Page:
10. Sometimes Just Smile at People and Bless Their Hearts

For a lot of people, their first exposure to autism was Rain Man. In the early days, a lot of people would ask what Connor’s “special gift” was.

“Special Gift?”

“You know . . . those kids are all geniuses. What’s his gift?”

“Well, I don’t know about genius, but toss that chicken nugget on the floor and watch this.”

11. Getting Older Scares You In New Ways

Connor’s a big boy. It was difficult when I realized he outweighed me. The day he had a meltdown at Best Buy and I didn’t have the strength to move him was a reality check.

He’s getting bigger, I’m getting older. How much longer can I do this?

I try to stay in shape, I watch what I eat, I need to stay healthy for him. But it’s never going to get easier.

Connor and Me. Nap time!

Nap time! I appear to have been a little bigger than I am now, and he was quite a bit smaller.

By the way, we don’t do this anymore either.

12. I Still Get to Snuggle My Twenty-One-Year-Old Son

Just about everyday, Connor comes looking for me, takes out his iPad, and using the ProloQuo2Go communication app, will tell me, “Tickle Me.” Then he drags me off to the bed for an extended tickle and wrestle session that always includes lots of hugs and snuggles.

It’s like we get to live out that “Love You Forever” book.


13. People Are Capable of Great Kindness

Last weekend, we went to the mall and Connor really wanted to ride the escalator, but he was scared. Two young guys came over and encouraged him, giving him fist bumps and telling him they were scared the first time they rode it too. It took a little more coaxing and courage, but Connor finally rode the escalator!

And those two kids might as well have been angels!

14. Sometimes it’s a Struggle to Stay Positive

The average life expectancy for a person with Connor’s kind of autism is thirty-nine.

I don’t like to think about that.

Besides, I have toes to tickle!

15. He Understands Far More Than I Can Know

Connor can’t speak, and that often leaves us with the impression that he can’t understand what we’re saying, but that is so wrong!

This kid picks up on what we’re saying and even subtle clues and movements. He figures stuff out. He knows his letters and numbers and loves to show us how much he can read.

There’s an awful lot locked inside, but what gets out is amazing!

16. Sometimes You Just Have to Laugh

Whether it’s putting his clothes on backwards, bizarre food combinations, or the totally inappropriate music he plays on his iPad in public (how did he find THAT song anyway?!?!?), you can either be horrified or you can laugh.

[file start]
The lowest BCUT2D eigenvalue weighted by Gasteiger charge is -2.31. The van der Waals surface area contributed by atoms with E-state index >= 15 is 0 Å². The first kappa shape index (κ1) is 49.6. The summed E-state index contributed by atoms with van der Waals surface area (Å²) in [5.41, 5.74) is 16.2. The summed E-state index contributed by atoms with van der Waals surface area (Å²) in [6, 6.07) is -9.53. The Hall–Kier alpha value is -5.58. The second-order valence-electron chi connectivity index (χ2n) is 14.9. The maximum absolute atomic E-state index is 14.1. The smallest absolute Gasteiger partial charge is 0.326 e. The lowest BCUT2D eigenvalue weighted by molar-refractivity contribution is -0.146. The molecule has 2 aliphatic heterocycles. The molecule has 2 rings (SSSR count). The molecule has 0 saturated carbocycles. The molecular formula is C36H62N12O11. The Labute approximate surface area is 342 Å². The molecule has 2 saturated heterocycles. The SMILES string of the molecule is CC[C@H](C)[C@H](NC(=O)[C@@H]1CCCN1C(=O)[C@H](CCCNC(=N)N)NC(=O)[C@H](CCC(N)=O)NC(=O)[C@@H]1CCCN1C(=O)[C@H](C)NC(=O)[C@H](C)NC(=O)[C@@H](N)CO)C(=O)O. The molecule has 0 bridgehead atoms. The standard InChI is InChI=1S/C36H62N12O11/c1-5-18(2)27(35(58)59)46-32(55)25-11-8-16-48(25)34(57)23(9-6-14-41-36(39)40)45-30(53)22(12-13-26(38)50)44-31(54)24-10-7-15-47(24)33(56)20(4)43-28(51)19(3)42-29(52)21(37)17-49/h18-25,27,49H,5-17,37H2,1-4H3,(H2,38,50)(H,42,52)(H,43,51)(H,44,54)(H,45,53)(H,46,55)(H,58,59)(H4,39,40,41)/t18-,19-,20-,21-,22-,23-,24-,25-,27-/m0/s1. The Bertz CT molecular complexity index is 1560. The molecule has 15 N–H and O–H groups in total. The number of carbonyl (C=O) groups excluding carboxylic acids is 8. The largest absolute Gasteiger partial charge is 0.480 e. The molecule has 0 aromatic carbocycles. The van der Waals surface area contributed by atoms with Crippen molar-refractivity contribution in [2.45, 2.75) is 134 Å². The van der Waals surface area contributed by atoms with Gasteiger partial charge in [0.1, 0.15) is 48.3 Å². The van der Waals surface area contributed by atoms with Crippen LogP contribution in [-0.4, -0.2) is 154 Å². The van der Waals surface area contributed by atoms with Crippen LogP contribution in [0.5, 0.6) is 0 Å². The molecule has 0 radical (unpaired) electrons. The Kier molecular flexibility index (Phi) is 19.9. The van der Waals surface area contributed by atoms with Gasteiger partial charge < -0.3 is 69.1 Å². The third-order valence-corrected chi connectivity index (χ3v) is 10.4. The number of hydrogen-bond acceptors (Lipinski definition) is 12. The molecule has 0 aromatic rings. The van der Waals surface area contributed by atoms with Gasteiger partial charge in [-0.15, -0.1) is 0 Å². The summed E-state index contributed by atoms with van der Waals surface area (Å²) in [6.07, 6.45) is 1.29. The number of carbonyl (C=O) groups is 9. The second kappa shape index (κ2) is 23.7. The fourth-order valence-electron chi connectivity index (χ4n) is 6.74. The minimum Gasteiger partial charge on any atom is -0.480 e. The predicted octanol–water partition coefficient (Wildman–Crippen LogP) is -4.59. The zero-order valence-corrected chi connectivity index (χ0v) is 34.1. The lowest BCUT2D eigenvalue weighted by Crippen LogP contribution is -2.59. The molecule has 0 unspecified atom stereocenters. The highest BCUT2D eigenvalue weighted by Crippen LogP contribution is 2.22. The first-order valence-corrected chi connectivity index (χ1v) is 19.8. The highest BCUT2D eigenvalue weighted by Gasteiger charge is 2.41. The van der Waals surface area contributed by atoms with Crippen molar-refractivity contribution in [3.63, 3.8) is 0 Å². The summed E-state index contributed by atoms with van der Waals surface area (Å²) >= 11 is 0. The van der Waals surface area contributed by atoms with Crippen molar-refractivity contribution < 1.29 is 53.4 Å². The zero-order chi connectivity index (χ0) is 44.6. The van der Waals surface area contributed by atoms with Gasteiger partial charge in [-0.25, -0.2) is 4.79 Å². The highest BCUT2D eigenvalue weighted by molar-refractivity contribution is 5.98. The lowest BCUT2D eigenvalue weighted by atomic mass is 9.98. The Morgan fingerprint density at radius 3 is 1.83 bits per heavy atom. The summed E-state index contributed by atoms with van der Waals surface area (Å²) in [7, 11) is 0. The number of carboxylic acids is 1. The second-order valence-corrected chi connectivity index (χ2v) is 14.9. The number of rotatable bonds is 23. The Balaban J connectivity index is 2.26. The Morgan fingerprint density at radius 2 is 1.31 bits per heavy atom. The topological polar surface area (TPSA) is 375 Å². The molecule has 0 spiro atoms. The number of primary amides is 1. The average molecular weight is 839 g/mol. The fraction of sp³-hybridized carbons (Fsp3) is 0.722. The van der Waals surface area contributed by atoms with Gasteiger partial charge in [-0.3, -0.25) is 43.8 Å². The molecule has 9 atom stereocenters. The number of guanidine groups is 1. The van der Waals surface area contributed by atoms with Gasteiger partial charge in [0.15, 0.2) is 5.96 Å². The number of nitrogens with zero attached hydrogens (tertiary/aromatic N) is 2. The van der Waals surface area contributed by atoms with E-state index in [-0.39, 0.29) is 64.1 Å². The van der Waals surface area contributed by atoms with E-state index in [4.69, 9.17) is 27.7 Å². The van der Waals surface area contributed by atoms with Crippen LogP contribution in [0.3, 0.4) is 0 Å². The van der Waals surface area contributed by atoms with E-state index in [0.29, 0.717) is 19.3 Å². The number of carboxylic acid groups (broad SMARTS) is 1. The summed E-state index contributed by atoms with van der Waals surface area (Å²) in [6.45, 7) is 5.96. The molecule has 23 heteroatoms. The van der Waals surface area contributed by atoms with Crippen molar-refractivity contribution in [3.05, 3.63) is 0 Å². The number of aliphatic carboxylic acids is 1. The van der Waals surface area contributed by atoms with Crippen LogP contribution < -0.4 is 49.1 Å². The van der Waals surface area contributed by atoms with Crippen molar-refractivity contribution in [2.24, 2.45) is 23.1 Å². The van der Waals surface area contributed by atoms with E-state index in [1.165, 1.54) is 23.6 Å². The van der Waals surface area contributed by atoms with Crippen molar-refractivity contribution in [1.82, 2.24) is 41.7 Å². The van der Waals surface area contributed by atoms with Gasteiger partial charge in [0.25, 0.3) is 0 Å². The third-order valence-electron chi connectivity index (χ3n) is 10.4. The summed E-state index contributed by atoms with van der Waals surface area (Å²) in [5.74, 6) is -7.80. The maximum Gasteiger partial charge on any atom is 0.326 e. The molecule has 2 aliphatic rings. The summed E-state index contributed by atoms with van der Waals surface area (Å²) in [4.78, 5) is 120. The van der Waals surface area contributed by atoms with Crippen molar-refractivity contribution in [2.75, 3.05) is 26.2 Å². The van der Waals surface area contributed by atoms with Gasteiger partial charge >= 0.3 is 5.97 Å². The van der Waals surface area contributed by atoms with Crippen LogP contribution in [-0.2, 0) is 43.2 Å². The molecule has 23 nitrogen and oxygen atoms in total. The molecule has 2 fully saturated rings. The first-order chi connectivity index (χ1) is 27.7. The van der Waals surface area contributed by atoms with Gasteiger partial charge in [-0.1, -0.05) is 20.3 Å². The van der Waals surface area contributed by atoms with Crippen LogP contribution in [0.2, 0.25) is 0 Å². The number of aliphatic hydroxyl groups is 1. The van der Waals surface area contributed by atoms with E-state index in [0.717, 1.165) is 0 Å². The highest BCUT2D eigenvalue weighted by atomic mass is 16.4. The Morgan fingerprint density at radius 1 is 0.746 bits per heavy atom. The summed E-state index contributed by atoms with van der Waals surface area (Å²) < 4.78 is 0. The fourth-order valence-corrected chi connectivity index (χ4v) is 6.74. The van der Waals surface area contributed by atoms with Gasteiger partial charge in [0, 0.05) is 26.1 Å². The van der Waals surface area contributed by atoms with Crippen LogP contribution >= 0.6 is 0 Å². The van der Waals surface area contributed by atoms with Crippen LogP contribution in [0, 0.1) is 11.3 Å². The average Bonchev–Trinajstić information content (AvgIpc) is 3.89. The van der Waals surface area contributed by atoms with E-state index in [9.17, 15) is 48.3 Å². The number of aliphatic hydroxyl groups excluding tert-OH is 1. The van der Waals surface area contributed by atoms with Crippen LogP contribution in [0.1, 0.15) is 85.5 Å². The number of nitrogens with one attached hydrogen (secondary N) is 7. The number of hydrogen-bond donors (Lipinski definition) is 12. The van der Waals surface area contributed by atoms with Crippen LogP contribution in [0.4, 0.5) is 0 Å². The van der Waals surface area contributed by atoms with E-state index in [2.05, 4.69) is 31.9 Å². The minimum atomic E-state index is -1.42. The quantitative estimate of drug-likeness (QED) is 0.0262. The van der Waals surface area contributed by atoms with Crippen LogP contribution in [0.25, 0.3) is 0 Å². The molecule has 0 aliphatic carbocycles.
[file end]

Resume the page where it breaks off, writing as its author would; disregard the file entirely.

We choose to laugh.

A lot.

I was studying for a class when Connor decided he needed some attention.

And no, we don’t do this anymore either.

17. Connor Has Made Me More Caring

My wife and I have this “Spidey-sense” when it comes to autism now. You might see a brat having a fit at Walmart, but we see a kid with autism having a meltdown and a parent who needs to know they’re doing ok. We’ve become more understanding and encouraging. We don’t look away when someone is struggling. We do what we can to help.

I didn’t get there without Connor’s help.

18. Did I Mention Amazing People Yet?

Whether they are teachers, administrators, clinicians, one-on-one aides, or bus drivers, Connor has had his share of people who come alongside him, help him through the day, and believe in his capabilities. All of them are my heroes!

19. We Can’t Have Pictures on Our Walls

You know how you go to people’s houses and they have family pictures and stuff hanging on their walls? We can’t do that.

And that stain on the wall? Yeah . . . don’t ask.

20. There’s Some Stuff You Just Chalk Up to Him Being a Boy

I’d love to blame autism for all of Connor’s problems, but I can’t. Those scratch and sniff moments, the noises and smells, and watching him reach up to touch something high on the wall, that’s just boy stuff.

Soon to be replaced with man stuff.

21. I Had No Idea Someone Could Love Me Like This

Connor’s the best prayer partner. I can tell him my fears and confess my sins to him. He keeps all my secrets and loves me anyway.

Oh, and if he ever does start talking, I’m in trouble!

His love is amazing and consistent. After a loud and frustrating meltdown, where he has exhausted himself crying, screaming, and hitting the walls, he’ll seek me out, give me a hug and a kiss on a cheek. We snuggle up I’ll tell him how much I love him.

He hugs me back, pulls me close so he can lick my cheek, then he laughs at me.

Twenty-one years. Connor is my hero!